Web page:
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US House To Vote On Medical Marijuana Amendment This Week


congress marijuana sanjay gupta weedAs early as this Thursday the U.S. House could vote on a bipartisan amendment to the Commerce-Justice-Science spending bill that would prohibit the federal government from wasting taxpayer money interfering with state medical marijuana laws. The amendment is being offered by five Republicans and five Democrats. A vote several weeks ago on allowing Veteran Administration doctors discuss medical marijuana with their patients received 195 yes votes. Support for letting states set their own marijuana policy without federal interference is rising quickly.

“This vote is about letting states help their citizens without interference from out-of-control federal agencies,” said Bill Piper, director of national affairs for the Drug Policy Alliance. “Members of Congress have an opportunity to both protect the patient/doctor relationship and save taxpayer money. No person should have to fear being arrested for following the advice of their doctor.”

The amendment is being sponsored by Reps. Rohrabacher (R-CA), Farr (D-CA), Young (R-AK), Blumenauer (D-OR), McClintock (R-CA), Cohen (D-TN), Broun (R-GA), Polis (D-CO), Stockman (R-TX), and Lee (D-CA).

A recent Pew Research Center survey found that nearly three-in-four Americans (72%) believe that efforts to enforce marijuana laws cost more than they are worth, including 78% of independents, 71% of Democrats and 67% of Republicans. There is strong support for state medical marijuana programs, with 80% of Democrats, 76% of Independents, and 61% of Republicans supporting the sale and use of medical marijuana in their state.

Twenty-two states and the District of Columbia have laws that legalize and regulate marijuana for medicinal purposes:  Alaska, Arizona, California, Colorado, Connecticut, Delaware, Hawaii, Illinois, Maine, Maryland, Massachusetts, Michigan, Minnesota, Montana, Nevada, New Hampshire, New Jersey, New Mexico, Oregon, Rhode Island, Vermont, and Washington. Five states have laws regulating CBD oils, a non-psychotropic component of medical marijuana which some parents are utilizing to treat their children’s seizures: Alabama, Kentucky, Mississippi, Utah, and Wisconsin. More states, such as Florida and New York, are likely to legalize medical marijuana soon.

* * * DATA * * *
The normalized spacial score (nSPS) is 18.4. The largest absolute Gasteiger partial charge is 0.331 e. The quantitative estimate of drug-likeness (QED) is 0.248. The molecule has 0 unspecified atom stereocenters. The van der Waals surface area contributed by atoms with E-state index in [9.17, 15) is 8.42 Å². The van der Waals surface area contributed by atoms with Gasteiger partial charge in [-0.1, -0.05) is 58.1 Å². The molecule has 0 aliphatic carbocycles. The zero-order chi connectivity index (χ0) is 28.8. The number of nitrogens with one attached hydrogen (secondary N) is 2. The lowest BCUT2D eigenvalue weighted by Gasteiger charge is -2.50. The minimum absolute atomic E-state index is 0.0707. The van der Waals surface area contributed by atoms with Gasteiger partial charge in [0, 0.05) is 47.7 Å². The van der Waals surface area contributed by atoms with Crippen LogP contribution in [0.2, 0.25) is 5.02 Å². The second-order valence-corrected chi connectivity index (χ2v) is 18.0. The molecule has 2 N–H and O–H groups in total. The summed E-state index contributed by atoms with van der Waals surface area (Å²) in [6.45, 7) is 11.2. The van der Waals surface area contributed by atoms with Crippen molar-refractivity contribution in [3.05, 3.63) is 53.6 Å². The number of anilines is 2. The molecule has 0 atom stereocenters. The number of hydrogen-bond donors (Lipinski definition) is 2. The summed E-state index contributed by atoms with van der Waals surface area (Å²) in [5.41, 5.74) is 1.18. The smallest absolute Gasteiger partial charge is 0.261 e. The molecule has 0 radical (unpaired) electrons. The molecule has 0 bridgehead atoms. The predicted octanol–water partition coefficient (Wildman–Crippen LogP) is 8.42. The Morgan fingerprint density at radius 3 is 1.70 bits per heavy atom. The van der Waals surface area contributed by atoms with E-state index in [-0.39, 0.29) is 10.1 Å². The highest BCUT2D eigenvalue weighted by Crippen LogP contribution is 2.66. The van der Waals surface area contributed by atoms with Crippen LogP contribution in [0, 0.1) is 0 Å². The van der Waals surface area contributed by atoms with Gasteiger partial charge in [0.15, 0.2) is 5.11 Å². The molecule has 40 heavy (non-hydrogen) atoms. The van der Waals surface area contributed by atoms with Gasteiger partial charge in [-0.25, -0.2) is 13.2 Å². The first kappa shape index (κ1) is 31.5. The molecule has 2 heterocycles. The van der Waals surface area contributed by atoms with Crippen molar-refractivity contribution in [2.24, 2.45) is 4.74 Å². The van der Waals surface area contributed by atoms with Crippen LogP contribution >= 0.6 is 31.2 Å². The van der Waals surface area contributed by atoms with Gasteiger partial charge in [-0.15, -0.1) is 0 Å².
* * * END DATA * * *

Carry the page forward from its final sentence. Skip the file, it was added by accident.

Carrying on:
Despite scientific evidence in support of marijuana’s medical benefits marijuana remains a Schedule I drug under federal law, the same category as heroin. In contrast, cocaine and methamphetamine are Schedule II drugs available for medical use. Patients, caregivers, and medical marijuana providers live in fear of federal arrest and prosecution for following the recommendation of doctors. Federal agencies also actively obstruct efforts to reschedule marijuana or even study its medical benefits.

The first petition to reschedule marijuana was submitted to the DEA in 1972, but it took 16 years (and several lawsuits) for the agency to finally make a ruling. Following two years of hearings, DEA Chief Administrative Law Judge (ALJ) Francis Young ruled that marijuana should be rescheduled because it did not meet the legal criteria for a Schedule I drug. However, Young’s finding was overruled by former DEA Administrator John Lawn. The DEA rejected a petition to reschedule marijuana again in 2011.

The National Institute on Drug Abuse (NIDA) maintains a monopoly on the production of marijuana for research purposes. The federal government does not maintain a monopoly on the production of any other drug. As a result it has been impossible to conduct the FDA drug development trials necessary to develop the plant into a federally-approved prescription medicine. The experience of Professor Lyle Craker, director of the University of Massachusetts-Amherst’s Medicinal Plant Program, is a case in point. Dr. Craker had sought permission to cultivate marijuana to research its medical benefits. After years of legal wrangling, DEA Administrative Law Judge Ellen Bittner issued a ruling that it was in the public interest to end the decades-long NIDA monopoly on marijuana production for research purposes. Once again, the DEA Administrator overruled the ALJ’s decision and denied Dr. Craker’s petition, protecting the federal monopoly over marijuana for research.

Patients and their families have turned to the states for help. The Rohrabacher-Farr amendment would protect people following their state medical marijuana from federal arrest and prosecution by prohibiting the Department of Justice and DEA from spending taxpayer money to block the implementation of state medical marijuana laws. The amendment wouldn’t prohibit federal agencies from arresting people for medical marijuana in states where it is still illegal. It simply protects the majority of states that have chosen to provide safe and legal access to medical marijuana from federal interference.

“Federal marijuana laws are going to be reformed; it’s not question of if but when,” said Piper. “I can’t think of any other issue with such strong polling numbers across the political spectrum. Bipartisan marijuana law reform is going to happen.”